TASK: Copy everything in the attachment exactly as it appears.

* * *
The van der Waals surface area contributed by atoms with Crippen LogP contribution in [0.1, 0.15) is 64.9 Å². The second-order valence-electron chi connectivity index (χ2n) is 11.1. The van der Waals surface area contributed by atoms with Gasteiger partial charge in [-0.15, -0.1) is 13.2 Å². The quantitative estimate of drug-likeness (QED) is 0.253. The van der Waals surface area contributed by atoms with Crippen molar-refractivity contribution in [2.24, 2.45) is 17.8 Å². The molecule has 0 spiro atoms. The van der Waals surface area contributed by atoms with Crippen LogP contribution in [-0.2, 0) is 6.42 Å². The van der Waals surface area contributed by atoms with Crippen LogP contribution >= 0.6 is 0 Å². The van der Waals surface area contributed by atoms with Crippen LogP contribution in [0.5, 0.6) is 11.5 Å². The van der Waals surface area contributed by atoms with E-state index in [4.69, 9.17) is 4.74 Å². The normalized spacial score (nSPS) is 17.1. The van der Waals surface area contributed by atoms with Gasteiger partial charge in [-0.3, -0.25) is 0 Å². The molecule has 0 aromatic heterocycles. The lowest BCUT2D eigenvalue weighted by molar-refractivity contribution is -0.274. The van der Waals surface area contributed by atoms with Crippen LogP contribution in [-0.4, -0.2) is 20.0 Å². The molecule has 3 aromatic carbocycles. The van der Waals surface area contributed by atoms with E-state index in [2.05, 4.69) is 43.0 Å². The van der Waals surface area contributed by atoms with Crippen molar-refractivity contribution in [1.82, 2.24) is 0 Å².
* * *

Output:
The van der Waals surface area contributed by atoms with Crippen LogP contribution in [0.1, 0.15) is 64.9 Å². The second-order valence-electron chi connectivity index (χ2n) is 11.1. The van der Waals surface area contributed by atoms with Gasteiger partial charge in [-0.15, -0.1) is 13.2 Å². The quantitative estimate of drug-likeness (QED) is 0.253. The van der Waals surface area contributed by atoms with Crippen molar-refractivity contribution in [2.24, 2.45) is 17.8 Å². The molecule has 0 spiro atoms. The van der Waals surface area contributed by atoms with Crippen LogP contribution in [-0.2, 0) is 6.42 Å². The van der Waals surface area contributed by atoms with Crippen LogP contribution >= 0.6 is 0 Å². The van der Waals surface area contributed by atoms with Crippen LogP contribution in [0.5, 0.6) is 11.5 Å². The van der Waals surface area contributed by atoms with E-state index in [4.69, 9.17) is 4.74 Å². The normalized spacial score (nSPS) is 17.1. The van der Waals surface area contributed by atoms with Gasteiger partial charge in [-0.3, -0.25) is 0 Å². The molecule has 0 aromatic heterocycles. The lowest BCUT2D eigenvalue weighted by molar-refractivity contribution is -0.274. The van der Waals surface area contributed by atoms with Crippen LogP contribution in [-0.4, -0.2) is 20.0 Å². The molecule has 3 aromatic carbocycles. The van der Waals surface area contributed by atoms with E-state index in [2.05, 4.69) is 43.0 Å². The van der Waals surface area contributed by atoms with Crippen molar-refractivity contribution in [1.82, 2.24) is 0 Å².